Marvella Castañeda: The education of wine is an entire language, and I’m fascinated with the history, the laws, the climate and geographical influences. I get to work with such intelligent and helpful sommeliers, wine specialists, representatives, distributors, even influencers. It’s a community that I’m grateful for.
How has you cooking evolved through the years?
Chris Hall: There are very few chefs that are doing something “new” with food, and I’m certainly not one of them. Instead I tend to take familiar dishes and flavor combinations and tweak them, and cook with a sense of humor. Food should be evocative: if it brings back memories, then that is incredibly powerful. At Unsukay we’re constantly evolving our food. As I’ve grown as a cook, I have tended towards simplicity. As a young chef, there’s the tendency to try to prove something, demonstrate your skills. Now I try to let the ingredients speak for themselves. Less is more.
Aaron Phillips: All dishes are a natural progression and evolution. I want my food to inspire creativity in other chefs. How can we make a dish be the best version of itself? That’s the evolution of food: having the freedom to be creative, and pushing dishes to be better than they have ever been.
What style of cuisine has a surprising wine pairing affinity that is not traditional?
Marvella Castañeda: Fried food, 100 percent. Pairings such as fried chicken and Champagne, or Lambrusco, Riesling, Furmint, Grenache, Assyrtiko and Chablis. There are endless fun possibilities.
Who are your typical customers and guests?
Chris Hall: We run neighborhood restaurants, and we are fortunate to cultivate relationships with so many of our guests. I am beyond fortunate to have formed so many friendships with people who dine in our restaurants: guests are now friends. That has enriched my life immeasurably.
Aaron Phillips: We welcome anyone who wants to have their life changed by food and the experience. Our mantra is about respect and inclusivity. We want them to be treated in a way they have never experienced, taste things they have never had before, and most importantly to transport them from the stress of everyday life.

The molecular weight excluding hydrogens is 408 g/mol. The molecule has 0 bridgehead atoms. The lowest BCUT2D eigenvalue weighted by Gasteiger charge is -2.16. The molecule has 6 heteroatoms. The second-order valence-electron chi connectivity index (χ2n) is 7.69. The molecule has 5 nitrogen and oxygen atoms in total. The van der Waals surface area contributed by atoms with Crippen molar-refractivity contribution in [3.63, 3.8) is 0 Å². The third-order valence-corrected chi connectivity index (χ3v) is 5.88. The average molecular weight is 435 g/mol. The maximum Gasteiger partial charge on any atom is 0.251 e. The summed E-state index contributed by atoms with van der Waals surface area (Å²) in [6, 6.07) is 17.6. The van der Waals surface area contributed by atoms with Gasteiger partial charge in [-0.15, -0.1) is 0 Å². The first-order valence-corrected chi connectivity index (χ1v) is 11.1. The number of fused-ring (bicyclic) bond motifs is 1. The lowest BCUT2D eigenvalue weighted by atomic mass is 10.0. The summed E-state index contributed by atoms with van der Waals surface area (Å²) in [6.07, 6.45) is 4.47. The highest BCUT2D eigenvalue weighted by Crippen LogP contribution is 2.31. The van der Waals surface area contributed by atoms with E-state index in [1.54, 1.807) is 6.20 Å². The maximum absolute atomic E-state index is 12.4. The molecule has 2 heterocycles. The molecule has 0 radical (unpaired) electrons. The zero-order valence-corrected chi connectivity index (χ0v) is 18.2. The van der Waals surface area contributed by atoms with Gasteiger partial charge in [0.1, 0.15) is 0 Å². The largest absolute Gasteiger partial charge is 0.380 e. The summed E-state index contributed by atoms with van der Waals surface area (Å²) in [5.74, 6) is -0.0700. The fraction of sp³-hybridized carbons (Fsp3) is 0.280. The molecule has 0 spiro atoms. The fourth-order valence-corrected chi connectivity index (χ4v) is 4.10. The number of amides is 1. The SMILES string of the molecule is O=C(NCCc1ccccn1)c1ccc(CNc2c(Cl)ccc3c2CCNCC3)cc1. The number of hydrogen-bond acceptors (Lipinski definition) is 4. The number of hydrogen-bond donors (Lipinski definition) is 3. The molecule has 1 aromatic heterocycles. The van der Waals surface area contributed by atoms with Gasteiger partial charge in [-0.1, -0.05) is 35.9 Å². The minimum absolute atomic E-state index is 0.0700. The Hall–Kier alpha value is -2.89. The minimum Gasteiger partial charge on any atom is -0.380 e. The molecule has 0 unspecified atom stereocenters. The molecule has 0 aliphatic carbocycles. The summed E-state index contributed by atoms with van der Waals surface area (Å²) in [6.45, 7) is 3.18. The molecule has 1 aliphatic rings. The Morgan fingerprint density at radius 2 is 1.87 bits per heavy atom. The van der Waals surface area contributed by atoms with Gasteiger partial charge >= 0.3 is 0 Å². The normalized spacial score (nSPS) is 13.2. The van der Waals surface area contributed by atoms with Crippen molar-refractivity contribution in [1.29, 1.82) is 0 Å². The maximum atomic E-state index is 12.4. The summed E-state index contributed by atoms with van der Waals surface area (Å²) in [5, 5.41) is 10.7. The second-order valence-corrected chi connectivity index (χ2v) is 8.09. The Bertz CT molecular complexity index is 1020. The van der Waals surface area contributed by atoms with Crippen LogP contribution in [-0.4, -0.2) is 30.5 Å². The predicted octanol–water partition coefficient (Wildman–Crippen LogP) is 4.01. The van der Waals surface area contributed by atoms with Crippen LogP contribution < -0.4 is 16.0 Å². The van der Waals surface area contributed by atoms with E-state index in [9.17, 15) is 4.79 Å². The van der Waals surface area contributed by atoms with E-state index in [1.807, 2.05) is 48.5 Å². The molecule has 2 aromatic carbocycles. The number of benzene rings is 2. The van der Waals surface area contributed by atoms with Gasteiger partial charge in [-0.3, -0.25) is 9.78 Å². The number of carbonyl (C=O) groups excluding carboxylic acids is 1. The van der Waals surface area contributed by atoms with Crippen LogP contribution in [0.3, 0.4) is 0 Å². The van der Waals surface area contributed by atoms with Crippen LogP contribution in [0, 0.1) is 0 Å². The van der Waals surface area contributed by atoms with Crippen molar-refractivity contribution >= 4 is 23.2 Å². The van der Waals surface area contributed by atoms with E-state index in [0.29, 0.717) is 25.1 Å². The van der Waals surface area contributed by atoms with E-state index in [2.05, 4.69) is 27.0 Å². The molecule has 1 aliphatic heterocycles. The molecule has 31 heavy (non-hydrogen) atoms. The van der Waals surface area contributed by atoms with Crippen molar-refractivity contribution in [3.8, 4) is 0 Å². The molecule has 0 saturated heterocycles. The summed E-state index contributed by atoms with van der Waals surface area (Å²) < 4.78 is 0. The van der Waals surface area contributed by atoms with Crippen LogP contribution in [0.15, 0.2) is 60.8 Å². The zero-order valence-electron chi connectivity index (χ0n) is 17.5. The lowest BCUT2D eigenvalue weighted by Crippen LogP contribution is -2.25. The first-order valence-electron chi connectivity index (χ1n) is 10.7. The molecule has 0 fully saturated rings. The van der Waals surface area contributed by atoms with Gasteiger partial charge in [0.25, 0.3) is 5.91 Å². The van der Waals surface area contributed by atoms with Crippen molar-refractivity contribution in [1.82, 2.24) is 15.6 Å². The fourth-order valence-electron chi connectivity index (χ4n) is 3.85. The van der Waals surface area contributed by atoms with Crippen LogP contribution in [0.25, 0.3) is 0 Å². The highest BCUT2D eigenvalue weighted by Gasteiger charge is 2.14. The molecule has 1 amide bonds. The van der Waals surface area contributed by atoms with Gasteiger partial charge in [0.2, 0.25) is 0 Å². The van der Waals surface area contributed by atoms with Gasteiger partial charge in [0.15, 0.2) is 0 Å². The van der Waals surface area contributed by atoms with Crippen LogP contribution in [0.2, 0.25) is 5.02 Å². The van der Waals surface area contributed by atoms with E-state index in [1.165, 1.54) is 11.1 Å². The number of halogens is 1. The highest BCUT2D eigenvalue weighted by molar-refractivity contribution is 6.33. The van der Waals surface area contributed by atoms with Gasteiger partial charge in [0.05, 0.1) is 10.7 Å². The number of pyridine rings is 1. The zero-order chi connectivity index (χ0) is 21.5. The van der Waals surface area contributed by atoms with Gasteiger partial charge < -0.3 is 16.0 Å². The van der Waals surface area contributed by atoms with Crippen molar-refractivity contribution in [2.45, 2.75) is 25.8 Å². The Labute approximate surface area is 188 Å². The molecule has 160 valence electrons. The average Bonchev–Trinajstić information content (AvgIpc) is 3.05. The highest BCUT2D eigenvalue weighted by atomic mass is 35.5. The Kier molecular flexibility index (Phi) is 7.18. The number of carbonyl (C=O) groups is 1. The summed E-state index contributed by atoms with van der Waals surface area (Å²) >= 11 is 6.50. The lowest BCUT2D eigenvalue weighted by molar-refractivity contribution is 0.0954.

How does the restaurant experience enhance the taste of food?
Chris Hall: My goal is to transport people away from the daily grind and provide them with an experience, so we focus on the experiential as opposed to the transactional. So, the atmosphere matters, the decor, and the music play a role. The biggest differentiator for us is our staff who care deeply. Their excitement for a dish or a new cocktail or bottle of wine is transferred to our guests.
Aaron Phillips: The restaurant experience is a symphony, a play, an orchestra. There is a holistic team energy that has to be achieved from the host to the dishwasher, and to work together in unison. It can’t be fake, it has to be real. If we achieve that within our ranks then the staff can transport guests to something more than food on a plate. I am inspired by our team; they’re the ones doing the work, creating the restaurant experience.
Do you use a curated wine program to help elevate the flavors?
Marvella Castañeda: Over 50 percent of our Lazy Betty guests will opt for the wine pairings. They are designed to be a part of the food; to not just pair easily, but intentionally enhance the meal evolving into an immersive experience with educational wine descriptions.
Chris Hall: I curate the wine programs at all our restaurants so yes, wine is an integral component to our dining experience from pizza to foie gras. Wine can elevate food and vice versa. It’s something we work on constantly.
Aaron Phillips: It is absolutely crucial. And just as important is the front of house staff knowing how important that experience is. It is more than just pouring something in a glass. There are stories to be shared which is another element that adds to the experience.
How does the restaurant experience enhance wine service?
Marvella Castañeda: The price has to match the quality. Perhaps they try a wine or a pairing that they will never forget. This means that we work with high-end quality wines and rare gems in the regular menu. Servers are well equipped with information necessary to explain the wines. We let the guests know that the wine pairings are a full service experience; we pour and we talk about the wine and answer questions if any, and then the food is served. The food is also described in detail.
What is your best or most interesting food and wine pairing experience?
Marvella Castañeda: My top three moments are: Kopke 1979 Colheita Port with tamarind-banana tart with caramel and coconut sorbet; Tissot ‘Traminer’ Savagnin 2018 with a yuzu-poached halibut in bonito beurre blanc; and Au Bon Climat ‘Hildegard’ 2020 with white alba truffle and parmesan risotto.
Chris Hall: I’ve been fortunate to have some incredible meals with brilliant chefs and sommeliers. I tend to like to pair the rare with the common: homemade onion dip & chips with caviar. Cheeseburgers and First Growth Bordeaux, pizza and old Barolo.
Aaron Phillips: I had a memorable dinner at Per Se and asked for the “full glass” serving for their food and wine pairing menu and it was unbelievable. It was excessive and over the top and I still remember it to this day since it was the perfect culmination of my love of food and wine, and expertly delivered hospitality.